Alternatively, you can use a mulching mower and get the benefit all the time; plus, you never need to empty the catcher!
    Pro tip: If you’ve recently applied a selective herbicide to your lawn don't add the clippings to your compost or use them as mulch. Wait 4-6 weeks before resuming composting your clippings. Check the herbicide label for advice.
  • Keep an eye out for 'thatch'. Thatch is the build-up of old grass and other dead material that collects at the base of the grass plants. Scarifying or scraping it away will allow air movement around the grass stems and reduces the incidence of fungal diseases.
    It’s not all bad; a moderate level of “active” thatch in a home lawn can actually protect the soil from sudden changes in temperature, protecting roots from extreme cold or heat. It can also help reduce moisture loss from transpiration.
    However, if the thatch gets thick enough that it’s not being broken down efficiently by microbes, it can build up enough to prevent moisture penetration and increase the risk of disease and insect damage.
    Pro tip: Yates Lawn Fertiliser Quarterly Hose-on can help boost these thatch-loving microbes, as it contains humates to stimulate the microbial community in your lawn soil.
  • Mow sparingly when it’s very hot. During hot weather it's best to let the lawn grow a little longer than usual, to reduce stress.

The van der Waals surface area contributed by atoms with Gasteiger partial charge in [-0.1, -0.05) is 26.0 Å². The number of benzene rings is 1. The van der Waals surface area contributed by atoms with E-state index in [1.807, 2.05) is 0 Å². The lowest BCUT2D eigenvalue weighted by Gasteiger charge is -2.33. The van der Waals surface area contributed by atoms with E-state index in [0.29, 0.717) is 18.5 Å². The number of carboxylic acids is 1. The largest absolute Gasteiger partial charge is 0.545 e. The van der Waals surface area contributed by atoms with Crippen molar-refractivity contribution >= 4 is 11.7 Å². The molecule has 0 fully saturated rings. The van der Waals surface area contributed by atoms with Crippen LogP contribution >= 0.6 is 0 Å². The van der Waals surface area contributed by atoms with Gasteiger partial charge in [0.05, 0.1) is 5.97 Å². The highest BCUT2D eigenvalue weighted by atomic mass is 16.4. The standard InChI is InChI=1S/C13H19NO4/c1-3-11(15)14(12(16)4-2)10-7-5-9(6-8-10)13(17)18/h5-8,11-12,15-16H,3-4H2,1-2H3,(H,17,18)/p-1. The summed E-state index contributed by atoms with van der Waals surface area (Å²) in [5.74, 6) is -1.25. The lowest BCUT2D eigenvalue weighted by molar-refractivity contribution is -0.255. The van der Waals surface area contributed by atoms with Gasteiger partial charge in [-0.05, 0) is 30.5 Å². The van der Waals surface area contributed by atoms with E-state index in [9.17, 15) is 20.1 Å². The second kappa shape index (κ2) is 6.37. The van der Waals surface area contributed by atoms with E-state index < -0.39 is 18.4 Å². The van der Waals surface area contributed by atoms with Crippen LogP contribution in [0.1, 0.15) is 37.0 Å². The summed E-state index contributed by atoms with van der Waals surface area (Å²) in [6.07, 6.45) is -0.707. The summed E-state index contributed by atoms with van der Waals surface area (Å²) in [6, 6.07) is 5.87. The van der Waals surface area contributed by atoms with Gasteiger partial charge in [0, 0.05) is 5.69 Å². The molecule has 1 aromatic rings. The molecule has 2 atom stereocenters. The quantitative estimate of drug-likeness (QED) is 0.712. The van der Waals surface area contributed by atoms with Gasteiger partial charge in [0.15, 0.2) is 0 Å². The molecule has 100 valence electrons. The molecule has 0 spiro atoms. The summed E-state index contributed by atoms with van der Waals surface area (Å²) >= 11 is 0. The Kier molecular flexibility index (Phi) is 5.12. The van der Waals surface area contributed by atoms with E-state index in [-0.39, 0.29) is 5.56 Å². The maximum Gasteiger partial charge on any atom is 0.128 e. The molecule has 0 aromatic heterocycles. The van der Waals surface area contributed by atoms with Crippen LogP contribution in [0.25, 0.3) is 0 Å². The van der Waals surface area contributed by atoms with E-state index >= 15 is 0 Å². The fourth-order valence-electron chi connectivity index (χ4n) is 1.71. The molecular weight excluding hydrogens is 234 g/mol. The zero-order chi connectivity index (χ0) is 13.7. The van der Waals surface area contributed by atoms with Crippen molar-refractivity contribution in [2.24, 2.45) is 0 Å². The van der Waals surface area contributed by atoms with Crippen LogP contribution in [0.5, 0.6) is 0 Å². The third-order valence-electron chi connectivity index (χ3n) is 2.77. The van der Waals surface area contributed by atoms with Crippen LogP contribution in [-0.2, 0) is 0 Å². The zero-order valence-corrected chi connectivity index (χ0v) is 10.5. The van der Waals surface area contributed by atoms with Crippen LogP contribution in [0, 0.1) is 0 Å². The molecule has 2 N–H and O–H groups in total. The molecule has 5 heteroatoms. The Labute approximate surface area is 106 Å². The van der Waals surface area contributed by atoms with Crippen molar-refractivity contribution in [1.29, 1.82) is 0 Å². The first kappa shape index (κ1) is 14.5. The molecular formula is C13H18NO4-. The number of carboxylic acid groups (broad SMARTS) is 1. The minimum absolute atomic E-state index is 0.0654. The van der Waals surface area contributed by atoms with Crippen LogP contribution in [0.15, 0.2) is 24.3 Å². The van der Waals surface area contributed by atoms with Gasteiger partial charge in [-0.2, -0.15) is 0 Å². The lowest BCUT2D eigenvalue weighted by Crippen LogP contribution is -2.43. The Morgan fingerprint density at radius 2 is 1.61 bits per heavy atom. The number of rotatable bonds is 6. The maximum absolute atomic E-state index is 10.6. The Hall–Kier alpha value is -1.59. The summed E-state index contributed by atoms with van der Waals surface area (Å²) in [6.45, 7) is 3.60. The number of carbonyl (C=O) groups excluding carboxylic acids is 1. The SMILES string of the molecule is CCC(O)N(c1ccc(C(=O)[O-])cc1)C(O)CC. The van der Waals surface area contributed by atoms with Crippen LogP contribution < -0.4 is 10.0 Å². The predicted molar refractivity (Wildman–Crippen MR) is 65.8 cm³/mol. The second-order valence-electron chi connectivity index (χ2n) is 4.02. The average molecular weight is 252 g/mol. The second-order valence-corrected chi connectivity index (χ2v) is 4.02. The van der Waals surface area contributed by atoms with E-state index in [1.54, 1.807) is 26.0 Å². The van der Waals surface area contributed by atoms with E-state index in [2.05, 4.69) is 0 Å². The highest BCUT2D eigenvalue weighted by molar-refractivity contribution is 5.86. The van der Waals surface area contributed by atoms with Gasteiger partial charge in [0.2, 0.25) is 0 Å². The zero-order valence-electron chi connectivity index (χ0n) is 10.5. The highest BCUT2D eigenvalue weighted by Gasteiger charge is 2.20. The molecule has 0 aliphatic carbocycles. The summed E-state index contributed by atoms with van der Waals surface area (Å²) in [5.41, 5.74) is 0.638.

• Never mow a wet lawn. Even with a sharp mower blade it tears and damages the grass. Wet grass clumps together when it’s cut and sticks to the underside of the mower; if it stays there it can encourage corrosion of the mower body.
  • Check your mower blades. Blunt mower blades make a poor job of cutting and will rip and tear the grass. If you look at the ends of mown grass leaves, you’ll notice little strings of fibre on the cut end where it's frayed and damaged. That’s a signal you’re overdue for sharpening your blades. Sharp mower blades make a cleaner cut and cause less stress to the grass, which helps it recover faster.
    Pro tip: The quality of the cut is controlled by a combination of number of blades, ground speed, blade tip speed and blade sharpness. If your blades are sharp, slow right down as you mow and make sure the mower is at full throttle.
  • Wear safe footwear. Nobody wants to hear “I told you so” after mowing in jandals!

Caring for your lawn

Summer lawn care tips

Whether it’s preparing your lawn for the festive season and holidays or helping it recover from backyard games and parties, here are some summer lawn care tips to help create a beautiful lush green lawn.

Related products

Yates Seed'n'Feed

An easy to use lawn repair product containing all the ingredients you need to fix bare patches and thicken an existing lawn. Dual action formula germinates rapidly all year round, plus feeds for up to 12 weeks.

Yates Lawn Fertiliser Twice A Year

Simply feed your lawn twice a year. A pro grade controlled release fertiliser that releases nutrients for up to 6 months, to feed your lawn in a precise controlled fashion - that keeps pace with your lawns nutrient demands.